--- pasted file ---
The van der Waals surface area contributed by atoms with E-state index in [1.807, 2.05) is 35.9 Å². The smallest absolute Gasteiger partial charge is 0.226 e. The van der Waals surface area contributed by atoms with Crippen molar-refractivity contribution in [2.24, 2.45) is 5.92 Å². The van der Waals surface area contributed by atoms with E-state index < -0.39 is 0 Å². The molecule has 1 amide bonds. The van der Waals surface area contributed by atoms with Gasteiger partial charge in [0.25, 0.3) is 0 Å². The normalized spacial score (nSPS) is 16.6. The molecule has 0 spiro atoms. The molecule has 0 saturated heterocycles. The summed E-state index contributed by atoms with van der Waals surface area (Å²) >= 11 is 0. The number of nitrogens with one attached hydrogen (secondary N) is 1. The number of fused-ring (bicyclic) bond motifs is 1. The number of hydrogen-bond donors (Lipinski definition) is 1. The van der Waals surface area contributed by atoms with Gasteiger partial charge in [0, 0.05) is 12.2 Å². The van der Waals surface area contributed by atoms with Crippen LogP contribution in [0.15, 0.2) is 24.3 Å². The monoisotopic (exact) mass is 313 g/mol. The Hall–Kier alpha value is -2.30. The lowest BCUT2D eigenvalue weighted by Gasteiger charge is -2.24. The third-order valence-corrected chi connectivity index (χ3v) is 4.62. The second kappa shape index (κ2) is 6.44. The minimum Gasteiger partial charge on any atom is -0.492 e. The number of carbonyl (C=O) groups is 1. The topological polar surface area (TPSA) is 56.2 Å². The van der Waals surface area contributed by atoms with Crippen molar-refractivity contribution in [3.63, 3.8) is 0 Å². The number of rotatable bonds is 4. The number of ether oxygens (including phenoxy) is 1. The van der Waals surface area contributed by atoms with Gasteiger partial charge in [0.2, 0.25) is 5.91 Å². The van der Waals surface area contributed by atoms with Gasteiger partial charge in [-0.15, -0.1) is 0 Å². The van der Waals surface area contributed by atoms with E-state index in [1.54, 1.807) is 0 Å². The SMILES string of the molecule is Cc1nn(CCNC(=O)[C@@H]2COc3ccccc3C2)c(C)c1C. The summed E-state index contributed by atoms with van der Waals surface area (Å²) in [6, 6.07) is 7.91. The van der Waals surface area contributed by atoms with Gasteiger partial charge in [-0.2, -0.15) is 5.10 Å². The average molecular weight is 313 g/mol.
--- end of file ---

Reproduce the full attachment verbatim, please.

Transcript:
The van der Waals surface area contributed by atoms with E-state index in [1.807, 2.05) is 35.9 Å². The smallest absolute Gasteiger partial charge is 0.226 e. The van der Waals surface area contributed by atoms with Crippen molar-refractivity contribution in [2.24, 2.45) is 5.92 Å². The van der Waals surface area contributed by atoms with E-state index < -0.39 is 0 Å². The molecule has 1 amide bonds. The van der Waals surface area contributed by atoms with Gasteiger partial charge in [0.25, 0.3) is 0 Å². The normalized spacial score (nSPS) is 16.6. The molecule has 0 spiro atoms. The molecule has 0 saturated heterocycles. The summed E-state index contributed by atoms with van der Waals surface area (Å²) >= 11 is 0. The number of nitrogens with one attached hydrogen (secondary N) is 1. The number of fused-ring (bicyclic) bond motifs is 1. The number of hydrogen-bond donors (Lipinski definition) is 1. The van der Waals surface area contributed by atoms with Gasteiger partial charge in [0, 0.05) is 12.2 Å². The van der Waals surface area contributed by atoms with Crippen LogP contribution in [0.15, 0.2) is 24.3 Å². The monoisotopic (exact) mass is 313 g/mol. The Hall–Kier alpha value is -2.30. The lowest BCUT2D eigenvalue weighted by Gasteiger charge is -2.24. The third-order valence-corrected chi connectivity index (χ3v) is 4.62. The second kappa shape index (κ2) is 6.44. The minimum Gasteiger partial charge on any atom is -0.492 e. The number of carbonyl (C=O) groups is 1. The topological polar surface area (TPSA) is 56.2 Å². The van der Waals surface area contributed by atoms with Crippen molar-refractivity contribution in [3.63, 3.8) is 0 Å². The number of rotatable bonds is 4. The number of ether oxygens (including phenoxy) is 1. The van der Waals surface area contributed by atoms with Gasteiger partial charge in [0.2, 0.25) is 5.91 Å². The van der Waals surface area contributed by atoms with Gasteiger partial charge in [-0.15, -0.1) is 0 Å². The van der Waals surface area contributed by atoms with E-state index in [1.54, 1.807) is 0 Å². The SMILES string of the molecule is Cc1nn(CCNC(=O)[C@@H]2COc3ccccc3C2)c(C)c1C. The summed E-state index contributed by atoms with van der Waals surface area (Å²) in [6, 6.07) is 7.91. The van der Waals surface area contributed by atoms with Gasteiger partial charge in [-0.2, -0.15) is 5.10 Å². The average molecular weight is 313 g/mol.